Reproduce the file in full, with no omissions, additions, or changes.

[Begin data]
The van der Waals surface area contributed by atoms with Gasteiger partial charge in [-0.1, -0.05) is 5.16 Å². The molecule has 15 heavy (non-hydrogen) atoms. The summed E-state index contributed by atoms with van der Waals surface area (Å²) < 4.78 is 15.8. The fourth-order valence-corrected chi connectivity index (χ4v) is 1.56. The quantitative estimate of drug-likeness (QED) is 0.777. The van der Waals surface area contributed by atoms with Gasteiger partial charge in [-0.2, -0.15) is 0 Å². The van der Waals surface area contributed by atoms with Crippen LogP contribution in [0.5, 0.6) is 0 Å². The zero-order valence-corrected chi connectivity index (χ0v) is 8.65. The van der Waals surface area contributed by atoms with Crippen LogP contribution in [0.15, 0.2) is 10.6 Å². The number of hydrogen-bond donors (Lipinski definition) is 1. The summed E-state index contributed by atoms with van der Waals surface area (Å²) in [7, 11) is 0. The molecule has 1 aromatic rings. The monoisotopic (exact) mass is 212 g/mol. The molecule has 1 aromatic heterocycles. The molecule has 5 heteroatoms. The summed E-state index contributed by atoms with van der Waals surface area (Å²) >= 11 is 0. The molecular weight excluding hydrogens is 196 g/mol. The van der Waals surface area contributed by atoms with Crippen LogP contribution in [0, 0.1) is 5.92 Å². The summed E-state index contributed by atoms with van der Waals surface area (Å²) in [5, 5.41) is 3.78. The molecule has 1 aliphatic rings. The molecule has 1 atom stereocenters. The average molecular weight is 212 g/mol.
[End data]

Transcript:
The van der Waals surface area contributed by atoms with Gasteiger partial charge in [-0.1, -0.05) is 5.16 Å². The molecule has 15 heavy (non-hydrogen) atoms. The summed E-state index contributed by atoms with van der Waals surface area (Å²) < 4.78 is 15.8. The fourth-order valence-corrected chi connectivity index (χ4v) is 1.56. The quantitative estimate of drug-likeness (QED) is 0.777. The van der Waals surface area contributed by atoms with Gasteiger partial charge in [-0.2, -0.15) is 0 Å². The van der Waals surface area contributed by atoms with Crippen LogP contribution in [0.5, 0.6) is 0 Å². The zero-order valence-corrected chi connectivity index (χ0v) is 8.65. The van der Waals surface area contributed by atoms with Crippen LogP contribution in [0.15, 0.2) is 10.6 Å². The number of hydrogen-bond donors (Lipinski definition) is 1. The summed E-state index contributed by atoms with van der Waals surface area (Å²) in [7, 11) is 0. The molecule has 1 aromatic rings. The monoisotopic (exact) mass is 212 g/mol. The molecule has 1 aromatic heterocycles. The molecule has 5 heteroatoms. The summed E-state index contributed by atoms with van der Waals surface area (Å²) >= 11 is 0. The molecular weight excluding hydrogens is 196 g/mol. The van der Waals surface area contributed by atoms with Crippen LogP contribution in [0, 0.1) is 5.92 Å². The summed E-state index contributed by atoms with van der Waals surface area (Å²) in [5, 5.41) is 3.78. The molecule has 1 aliphatic rings. The molecule has 1 atom stereocenters. The average molecular weight is 212 g/mol.